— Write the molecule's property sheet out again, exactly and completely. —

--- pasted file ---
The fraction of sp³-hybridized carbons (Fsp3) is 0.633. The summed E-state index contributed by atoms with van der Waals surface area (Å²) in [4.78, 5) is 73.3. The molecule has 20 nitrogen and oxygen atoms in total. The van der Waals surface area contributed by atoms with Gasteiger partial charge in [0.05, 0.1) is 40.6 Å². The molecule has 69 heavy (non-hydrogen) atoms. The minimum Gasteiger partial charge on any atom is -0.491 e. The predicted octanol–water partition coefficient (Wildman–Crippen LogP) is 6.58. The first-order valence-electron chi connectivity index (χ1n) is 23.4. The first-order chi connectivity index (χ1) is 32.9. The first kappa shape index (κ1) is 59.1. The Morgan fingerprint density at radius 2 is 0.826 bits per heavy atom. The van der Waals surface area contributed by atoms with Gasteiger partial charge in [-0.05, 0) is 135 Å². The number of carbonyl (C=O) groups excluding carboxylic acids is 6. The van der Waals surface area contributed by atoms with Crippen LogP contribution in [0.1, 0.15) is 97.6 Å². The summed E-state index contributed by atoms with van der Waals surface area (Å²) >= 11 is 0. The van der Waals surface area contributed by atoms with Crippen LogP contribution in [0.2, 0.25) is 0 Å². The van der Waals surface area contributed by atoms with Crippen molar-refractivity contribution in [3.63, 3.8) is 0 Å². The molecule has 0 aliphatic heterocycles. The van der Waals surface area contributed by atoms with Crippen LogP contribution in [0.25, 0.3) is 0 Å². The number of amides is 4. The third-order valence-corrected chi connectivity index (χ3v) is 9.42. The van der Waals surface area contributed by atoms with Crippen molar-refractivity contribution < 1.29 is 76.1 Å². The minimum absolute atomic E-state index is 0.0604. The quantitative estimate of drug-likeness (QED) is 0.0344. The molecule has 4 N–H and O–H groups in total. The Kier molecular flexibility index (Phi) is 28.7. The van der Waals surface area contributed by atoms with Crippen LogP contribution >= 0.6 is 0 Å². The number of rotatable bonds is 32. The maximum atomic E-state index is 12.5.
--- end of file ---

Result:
The fraction of sp³-hybridized carbons (Fsp3) is 0.633. The summed E-state index contributed by atoms with van der Waals surface area (Å²) in [4.78, 5) is 73.3. The molecule has 20 nitrogen and oxygen atoms in total. The van der Waals surface area contributed by atoms with Gasteiger partial charge in [0.05, 0.1) is 40.6 Å². The molecule has 69 heavy (non-hydrogen) atoms. The minimum Gasteiger partial charge on any atom is -0.491 e. The predicted octanol–water partition coefficient (Wildman–Crippen LogP) is 6.58. The first-order valence-electron chi connectivity index (χ1n) is 23.4. The first-order chi connectivity index (χ1) is 32.9. The first kappa shape index (κ1) is 59.1. The Morgan fingerprint density at radius 2 is 0.826 bits per heavy atom. The van der Waals surface area contributed by atoms with Gasteiger partial charge in [-0.05, 0) is 135 Å². The number of carbonyl (C=O) groups excluding carboxylic acids is 6. The van der Waals surface area contributed by atoms with Crippen LogP contribution in [0.1, 0.15) is 97.6 Å². The summed E-state index contributed by atoms with van der Waals surface area (Å²) >= 11 is 0. The van der Waals surface area contributed by atoms with Crippen LogP contribution in [0.2, 0.25) is 0 Å². The van der Waals surface area contributed by atoms with Crippen molar-refractivity contribution in [3.63, 3.8) is 0 Å². The molecule has 0 aliphatic heterocycles. The van der Waals surface area contributed by atoms with Crippen LogP contribution in [0.25, 0.3) is 0 Å². The number of amides is 4. The third-order valence-corrected chi connectivity index (χ3v) is 9.42. The van der Waals surface area contributed by atoms with Crippen molar-refractivity contribution < 1.29 is 76.1 Å². The minimum absolute atomic E-state index is 0.0604. The quantitative estimate of drug-likeness (QED) is 0.0344. The molecule has 4 N–H and O–H groups in total. The Kier molecular flexibility index (Phi) is 28.7. The van der Waals surface area contributed by atoms with Crippen LogP contribution >= 0.6 is 0 Å². The number of rotatable bonds is 32. The maximum atomic E-state index is 12.5.